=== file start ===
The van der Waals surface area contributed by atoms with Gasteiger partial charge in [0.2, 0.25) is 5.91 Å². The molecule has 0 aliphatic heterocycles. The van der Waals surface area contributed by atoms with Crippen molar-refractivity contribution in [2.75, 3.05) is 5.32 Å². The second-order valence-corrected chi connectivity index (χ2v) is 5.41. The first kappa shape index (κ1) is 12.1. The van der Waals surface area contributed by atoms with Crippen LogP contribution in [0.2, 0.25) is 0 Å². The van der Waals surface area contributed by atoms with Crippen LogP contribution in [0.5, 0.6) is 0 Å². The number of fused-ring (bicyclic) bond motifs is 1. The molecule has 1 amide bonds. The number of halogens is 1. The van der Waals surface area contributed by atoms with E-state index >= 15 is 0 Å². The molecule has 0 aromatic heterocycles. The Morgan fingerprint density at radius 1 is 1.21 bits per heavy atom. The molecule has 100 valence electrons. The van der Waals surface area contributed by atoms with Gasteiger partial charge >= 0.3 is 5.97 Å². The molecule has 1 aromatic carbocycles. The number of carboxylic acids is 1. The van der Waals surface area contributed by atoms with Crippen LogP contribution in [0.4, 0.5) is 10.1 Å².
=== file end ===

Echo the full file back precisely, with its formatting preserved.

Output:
The van der Waals surface area contributed by atoms with Gasteiger partial charge in [0.2, 0.25) is 5.91 Å². The molecule has 0 aliphatic heterocycles. The van der Waals surface area contributed by atoms with Crippen molar-refractivity contribution in [2.75, 3.05) is 5.32 Å². The second-order valence-corrected chi connectivity index (χ2v) is 5.41. The first kappa shape index (κ1) is 12.1. The van der Waals surface area contributed by atoms with Crippen LogP contribution in [0.2, 0.25) is 0 Å². The van der Waals surface area contributed by atoms with Crippen LogP contribution in [0.5, 0.6) is 0 Å². The number of fused-ring (bicyclic) bond motifs is 1. The molecule has 1 amide bonds. The number of halogens is 1. The van der Waals surface area contributed by atoms with E-state index >= 15 is 0 Å². The molecule has 0 aromatic heterocycles. The Morgan fingerprint density at radius 1 is 1.21 bits per heavy atom. The molecule has 100 valence electrons. The van der Waals surface area contributed by atoms with Gasteiger partial charge >= 0.3 is 5.97 Å². The molecule has 1 aromatic carbocycles. The number of carboxylic acids is 1. The van der Waals surface area contributed by atoms with Crippen LogP contribution in [0.4, 0.5) is 10.1 Å².